By michael • News • 4 Mar 2009

Acclaimed, award-winning journalist, producer and filmmaker Alexandra Pelosi – who has built a reputation with playful and provocative HBO documentaries about George Bush, Ted Haggard and the American electorate – shifts her focus to a serious social issue that has been exacerbated by the recent economic downturn:
homelessness among children of the working poor.

HOMELESS:  THE MOTEL KIDS OF ORANGE COUNTY explores the world of children who reside in discounted motels within walking distance of Disneyland, living in limbo as their families struggle to survive in one of the wealthiest regions of America.  The parents of motel kids are often hard workers who don’t earn enough to own or rent homes.  As a result, they continue to live week-to-week in motels, hoping against hope for an opportunity that might allow them to move up in the O.C.

The toll of this lifestyle on their children is severe.  Though the community tries to provide adequate education and food, the day-to-day lives of motel kids are often a numbing exercise in frustrating constraints and ever-diminishing expectations.

Interview subjects in HOMELESS:  THE MOTEL KIDS OF ORANGE COUNTY include:

Rudee, age six, sleeps between her parents in a queen-size motel bed and says the worst place she ever slept was the bushes, which was “embarrassing.”  Though her father works as a mechanic, apartment rent in Orange County is too high for the family to afford.  Still, they don’t consider moving, and are content to pay $870 a month to live at the motel.  Noting that all her brothers and sisters own houses, Rudee’s mother looks forward to better times, saying, “We’re survivors.  The economy’s going down, but we’re not feeling it, because we are already there.”

Deanna and Dylan, ages seven and nine, moved into a motel with the family of a friend after their mother died.  While Deanna tap dances to pass the time, Dylan dreams of becoming a “football player or Spider-Man.”  He often climbs and swings on motel banisters, defying a neighboring resident the kids call “the wicked witch” because she yells at them for making noise.  Asked if he has one wish for the summer, Dylan answers, “To re-do my life.”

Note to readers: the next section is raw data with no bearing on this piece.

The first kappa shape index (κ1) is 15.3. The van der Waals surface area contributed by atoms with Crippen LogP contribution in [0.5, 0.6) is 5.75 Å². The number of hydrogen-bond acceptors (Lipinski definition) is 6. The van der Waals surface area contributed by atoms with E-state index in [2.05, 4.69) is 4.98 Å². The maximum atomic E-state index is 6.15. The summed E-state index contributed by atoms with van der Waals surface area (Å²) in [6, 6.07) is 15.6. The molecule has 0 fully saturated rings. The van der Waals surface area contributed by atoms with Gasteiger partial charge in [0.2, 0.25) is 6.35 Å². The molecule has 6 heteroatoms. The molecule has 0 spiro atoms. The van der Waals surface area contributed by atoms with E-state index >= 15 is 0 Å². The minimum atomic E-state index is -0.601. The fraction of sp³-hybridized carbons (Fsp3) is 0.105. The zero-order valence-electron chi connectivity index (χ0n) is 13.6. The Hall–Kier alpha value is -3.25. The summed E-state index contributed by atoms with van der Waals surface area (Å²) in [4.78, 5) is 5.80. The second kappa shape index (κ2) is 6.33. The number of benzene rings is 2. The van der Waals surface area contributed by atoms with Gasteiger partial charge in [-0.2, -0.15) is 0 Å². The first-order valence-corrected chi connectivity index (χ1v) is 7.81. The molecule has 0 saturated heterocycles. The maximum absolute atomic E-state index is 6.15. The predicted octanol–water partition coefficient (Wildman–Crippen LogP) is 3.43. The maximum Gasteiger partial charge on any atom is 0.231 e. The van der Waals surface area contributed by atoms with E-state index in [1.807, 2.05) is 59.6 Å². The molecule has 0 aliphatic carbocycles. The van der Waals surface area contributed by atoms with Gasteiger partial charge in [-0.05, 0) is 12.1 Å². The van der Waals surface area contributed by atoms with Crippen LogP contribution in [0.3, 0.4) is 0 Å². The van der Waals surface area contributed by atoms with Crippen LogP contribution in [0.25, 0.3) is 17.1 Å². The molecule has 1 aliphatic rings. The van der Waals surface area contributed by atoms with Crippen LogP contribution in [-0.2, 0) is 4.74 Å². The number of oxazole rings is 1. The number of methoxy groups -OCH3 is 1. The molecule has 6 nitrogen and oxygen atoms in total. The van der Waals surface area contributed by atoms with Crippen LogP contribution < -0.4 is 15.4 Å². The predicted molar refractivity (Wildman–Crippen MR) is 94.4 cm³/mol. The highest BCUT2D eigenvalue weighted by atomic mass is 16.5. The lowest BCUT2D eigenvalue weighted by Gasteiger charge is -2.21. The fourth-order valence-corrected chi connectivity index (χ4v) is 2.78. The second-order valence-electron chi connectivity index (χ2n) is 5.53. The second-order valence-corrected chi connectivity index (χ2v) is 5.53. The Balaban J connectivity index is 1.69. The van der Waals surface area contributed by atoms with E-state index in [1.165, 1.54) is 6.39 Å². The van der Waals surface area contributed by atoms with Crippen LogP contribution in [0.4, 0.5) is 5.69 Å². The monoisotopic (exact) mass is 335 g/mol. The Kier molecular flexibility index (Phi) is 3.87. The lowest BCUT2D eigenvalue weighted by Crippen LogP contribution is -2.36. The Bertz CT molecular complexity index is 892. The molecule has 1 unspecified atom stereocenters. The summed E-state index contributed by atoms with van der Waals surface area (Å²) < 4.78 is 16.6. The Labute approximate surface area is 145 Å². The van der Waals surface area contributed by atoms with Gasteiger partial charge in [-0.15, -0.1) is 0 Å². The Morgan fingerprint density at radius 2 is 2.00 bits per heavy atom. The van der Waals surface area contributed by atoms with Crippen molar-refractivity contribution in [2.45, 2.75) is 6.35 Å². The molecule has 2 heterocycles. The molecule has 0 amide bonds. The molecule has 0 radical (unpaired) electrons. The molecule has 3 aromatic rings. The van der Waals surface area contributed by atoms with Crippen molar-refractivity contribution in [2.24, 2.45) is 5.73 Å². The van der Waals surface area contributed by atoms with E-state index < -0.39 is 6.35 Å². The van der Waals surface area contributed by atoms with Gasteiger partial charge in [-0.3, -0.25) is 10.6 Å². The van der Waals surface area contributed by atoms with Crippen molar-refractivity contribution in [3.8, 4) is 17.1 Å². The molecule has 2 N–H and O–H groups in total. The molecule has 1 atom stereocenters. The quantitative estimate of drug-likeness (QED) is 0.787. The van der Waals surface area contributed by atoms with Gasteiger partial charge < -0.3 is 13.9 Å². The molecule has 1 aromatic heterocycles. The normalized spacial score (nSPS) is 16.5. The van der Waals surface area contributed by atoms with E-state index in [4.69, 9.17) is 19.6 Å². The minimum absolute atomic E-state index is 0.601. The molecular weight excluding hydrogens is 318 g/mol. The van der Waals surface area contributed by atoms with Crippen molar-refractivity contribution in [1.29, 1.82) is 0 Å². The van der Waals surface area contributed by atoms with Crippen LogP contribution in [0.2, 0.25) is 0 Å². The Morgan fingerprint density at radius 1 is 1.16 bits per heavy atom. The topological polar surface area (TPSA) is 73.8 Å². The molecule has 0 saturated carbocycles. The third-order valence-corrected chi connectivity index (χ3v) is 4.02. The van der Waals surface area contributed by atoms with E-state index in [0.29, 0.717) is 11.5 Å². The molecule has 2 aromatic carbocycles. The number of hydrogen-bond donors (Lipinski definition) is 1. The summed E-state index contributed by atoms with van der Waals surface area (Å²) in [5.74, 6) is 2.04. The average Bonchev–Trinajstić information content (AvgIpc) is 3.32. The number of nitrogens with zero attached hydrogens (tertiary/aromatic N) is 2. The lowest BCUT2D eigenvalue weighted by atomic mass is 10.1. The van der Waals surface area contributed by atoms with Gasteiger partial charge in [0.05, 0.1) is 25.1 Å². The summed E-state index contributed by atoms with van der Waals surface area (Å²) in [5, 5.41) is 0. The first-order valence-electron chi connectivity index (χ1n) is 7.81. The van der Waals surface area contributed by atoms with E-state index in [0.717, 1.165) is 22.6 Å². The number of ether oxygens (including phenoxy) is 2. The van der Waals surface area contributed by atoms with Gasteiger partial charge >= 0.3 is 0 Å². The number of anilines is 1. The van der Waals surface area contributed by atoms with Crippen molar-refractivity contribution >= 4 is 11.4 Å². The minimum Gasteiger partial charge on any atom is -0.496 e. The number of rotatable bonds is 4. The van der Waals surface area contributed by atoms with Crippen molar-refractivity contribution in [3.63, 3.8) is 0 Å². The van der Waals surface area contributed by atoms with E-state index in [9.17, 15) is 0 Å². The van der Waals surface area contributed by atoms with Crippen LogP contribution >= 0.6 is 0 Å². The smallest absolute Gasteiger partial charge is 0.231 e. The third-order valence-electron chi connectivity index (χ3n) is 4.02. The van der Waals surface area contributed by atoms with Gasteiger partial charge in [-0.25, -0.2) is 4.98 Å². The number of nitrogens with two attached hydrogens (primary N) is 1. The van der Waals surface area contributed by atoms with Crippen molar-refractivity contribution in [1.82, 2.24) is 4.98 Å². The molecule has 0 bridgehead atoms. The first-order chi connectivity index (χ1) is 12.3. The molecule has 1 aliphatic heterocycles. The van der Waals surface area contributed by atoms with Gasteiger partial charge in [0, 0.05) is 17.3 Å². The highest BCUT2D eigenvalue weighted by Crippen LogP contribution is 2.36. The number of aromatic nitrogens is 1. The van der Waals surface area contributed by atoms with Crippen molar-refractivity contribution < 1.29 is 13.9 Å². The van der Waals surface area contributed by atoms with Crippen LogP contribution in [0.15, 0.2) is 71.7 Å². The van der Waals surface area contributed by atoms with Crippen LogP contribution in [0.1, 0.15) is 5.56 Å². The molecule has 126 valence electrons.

Like any brothers, nine-year-old Dilan and seven-year-old Ben have their share of outbursts, but living in a single motel room with two other siblings and their parents amplifies those incidents.  Their mom works night shifts at a hospital, leaving their dad, who recently lost his job, to take care of the kids when they’re not in school.  At Project Hope, their ten-year-old sister Celine shares the same classroom with her brothers, because grades two through four are combined.  The teacher tells Celine she “doesn’t have to be the big sister” in class, but she finds it difficult to focus.

Friends Brenda and Meygan, both age 11, live in separate rooms, but share a common affliction:  bedbugs.  “Only some” of the rooms are bedbug-free, the girls note, adding that management often takes infested beds outside, only to reuse them a few days later.

The Brewster family, a widow and her four kids, shares a single motel room with their four small dogs.  The mother works in the parking department of Disneyland, and doesn’t make enough to rent an apartment, despite help from 16-year-old Allie, who works at McDonald’s.  Zach, age 11, recently appeared in juvenile court for burglary.  His latest “stunt,” damaging motel property, cost the family its room.  Asked where they’re moving, Zach responds, “I don’t know and I don’t care.”

Gabriel, age seven, has grown up with violence.  The class tough-guy with a Mohawk haircut, he is seen attending the funeral of his mother’s boyfriend, who lived with the family in the motel before he was beaten and killed.  Asked by a teacher, “What are your rights?,” he replies, “The right to remain silent.”

Cassidy, age eight, is a shy blonde with cheerleading aspirations, though she already seems beaten down by life.  It doesn’t help when she’s forced to shave her head – to get rid of lice.

Kiera, age nine, is a conscientious child who hopes to become a doctor.  She and her mom share one room with a family who has a newborn baby.  Though Kiera is “scared” of living in the midst of violence and drugs, she is the pride of her mom, who says tearfully that the family’s motto is “Never give up.”

HOMELESS: THE MOTEL KIDS OF ORANGE COUNTY is the sixth HBO documentary by Alexandra Pelosi, who made the 2002’s Emmy® winner “Journeys with George” and 2004’s “Diary of a Political Tourist.”  She subsequently spotlighted evangelical Christians in “Friends of God:  A Road Trip with Alexandra Pelosi” and “The Trials of Ted Haggard,” followed by last year’s “Right America:  Feeling Wronged – Some Voices from the Campaign Trail.”

HOMELESS:  THE MOTEL KIDS OF ORANGE COUNTY was directed, produced and filmed by Alexandra Pelosi.  For HBO:  senior producer, Lisa Heller; executive producer, Sheila Nevins. Original music by Michael Bacon

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